Our Pentecost

Collect, Readings, and Sermon for Pentecost Sunday

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Sunday School


Holy Spirit, sent by the Father, ignite in us your holy fire; strengthen your children with the gift of faith, revive your Church with the breath of love, and renew the face of the earth, through Jesus Christ our Lord.



Acts 2:1-13

John 20:19-23


Our Pentecost – by Father Donald

‘For without the Spirit there would be no story to tell. Without the Spirit there would be no church, no way to follow’, so wrote James Dunn in his commentary on ‘The Acts of the Apostles’. Today in our lesson we read about the coming of the Holy Spirit on the feast of Pentecost which we are reminding ourselves about today. It is also important to know what it means to us.

St. Luke, who wrote the’ Acts’ as a second volume of his history of the Apostolic Church following on from his Gospel.

The events he narrates took place in Jerusalem, where else would it be, Jerusalem is the city of God. At its heart is the Temple where the Jews had been worshipping God over many years. It isn’t in the Temple though that our story is set, it is in The Upper Room which is a hallowed place for the disciples. It is here that the disciples met with Jesus, so it is a place of memories, of time spent with Jesus, especially that time when, just before the crucifixion, Jesus shared a meal with them.

This day is the Feast of Pentecost, when the Jews celebrated the gathering of the first fruits, the dedication of the first sheaf of wheat. How significant this is for in the Upper Room, the first fruits of the Spirit will be gathered in. The twelve disciples are waiting for the promise of the Spirit which Jesus promised. It would also seem that there are other followers of Jesus there too. Perhaps as many as 120. All told.

Suddenly, without any warning, we are told there was the coming of the Spirit. St.Luke uses symbolic language to be able to describe it. But the symbols are full of meaning. ‘And suddenly from heaven there came a sound like the rush of a mighty wind.’ That the sound came from heaven makes clear that it is God’s work. The wind, the word in Hebrew is ruach, is like the wind which blew at creation when it ‘swept over the face of the waters’; Genesis 1, verse 2. But there is also the notion of the wind being the breath of God. In Genesis 2, verse 7 we read; ‘The Lord God formed man from the dust of the ground and breathed into his nostrils the breath of life’. This would accord with what is known as the Jesus Pentecost in the Gospel of John, chapter 20, verse 22. It is one of the resurrection appearances. Jesus told his disciples ‘As the father has sent me, so I send you. When he had said this, he breathed on them and said to them, Receive the Holy Spirit’. Of course we often remind ourselves of this when we sing the hymn, ‘Breath on me Breath of God.’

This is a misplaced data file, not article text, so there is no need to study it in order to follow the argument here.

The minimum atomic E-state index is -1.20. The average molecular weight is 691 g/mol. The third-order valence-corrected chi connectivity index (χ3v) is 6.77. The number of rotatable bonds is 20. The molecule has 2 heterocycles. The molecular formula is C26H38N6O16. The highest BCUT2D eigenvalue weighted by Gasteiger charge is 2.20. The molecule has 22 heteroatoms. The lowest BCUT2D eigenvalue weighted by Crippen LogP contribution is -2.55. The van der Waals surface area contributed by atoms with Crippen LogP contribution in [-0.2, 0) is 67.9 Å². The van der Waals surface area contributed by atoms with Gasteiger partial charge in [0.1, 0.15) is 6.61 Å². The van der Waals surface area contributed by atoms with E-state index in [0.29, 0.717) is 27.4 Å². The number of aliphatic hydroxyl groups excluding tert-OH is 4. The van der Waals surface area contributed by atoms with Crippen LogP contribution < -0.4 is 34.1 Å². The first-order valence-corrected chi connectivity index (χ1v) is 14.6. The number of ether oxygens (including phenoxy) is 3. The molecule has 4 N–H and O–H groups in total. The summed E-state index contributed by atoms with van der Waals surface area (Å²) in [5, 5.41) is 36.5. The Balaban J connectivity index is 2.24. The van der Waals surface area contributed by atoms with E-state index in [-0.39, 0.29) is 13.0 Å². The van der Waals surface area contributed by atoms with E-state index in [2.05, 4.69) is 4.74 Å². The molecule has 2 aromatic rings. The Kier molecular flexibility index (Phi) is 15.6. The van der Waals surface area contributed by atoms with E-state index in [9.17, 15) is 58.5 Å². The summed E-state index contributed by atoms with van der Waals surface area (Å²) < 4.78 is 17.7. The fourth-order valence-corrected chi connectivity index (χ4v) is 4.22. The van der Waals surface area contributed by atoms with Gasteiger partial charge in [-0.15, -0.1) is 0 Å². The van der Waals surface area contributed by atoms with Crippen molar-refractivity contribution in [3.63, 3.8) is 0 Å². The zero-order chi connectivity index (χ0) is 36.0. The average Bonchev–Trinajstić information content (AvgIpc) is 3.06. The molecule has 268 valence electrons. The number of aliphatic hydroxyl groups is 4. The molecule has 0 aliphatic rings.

The other symbol is that of fire. Divided tongues, as of fire, appeared among them, and a tongue rested on each of them. There are two aspects of this, firstly the fire is among them, thus suggesting that they are a united group. But then it is said that a tongue rested on each of them, reminding them and us that the Holy Spirit works within the individual too.

In the Bible fire usually means cleansing, purifying. This could be a reminder of the ministry of John the Baptist as he prepared the way for Jesus in St.Luke 3, verse 16 and the promise that when he comes Jesus ‘will baptise you with the Holy Spirit and with fire. Here again the promise is fulfilled.

One of the names of the Holy Spirit is Paraclete, usually translated as Comforter. It is true that life in the Spirit gives us a sense of peace and joy. But he also equips us to be disciples. We see at the end of the Day f Pentecost the disciples were carried from the safety of the Upper room to the centre of Jerusalem where they supported Peter as he preached the first sermon proclaiming that the Jesus who the Jews thought was dead is indeed alive and the crowd are invited to repent and be baptised and receive the Holy Spirit and many of them responded, the account tells us there were about 3,000 added to the church that day.

St. Luke ends his account by saying that those who had responded joined with the disciples and devoted themselves to the apostles teaching and fellowship and to the breaking of bread and the prayers. So here we have a picture of what it means to be the Church. In the power of the Holy Spirit we are able to share in a fellowship which prays, learns from the teaching of Jesus and seeks to win others for Christ. And very importantly meets with Jesus in the Eucharist.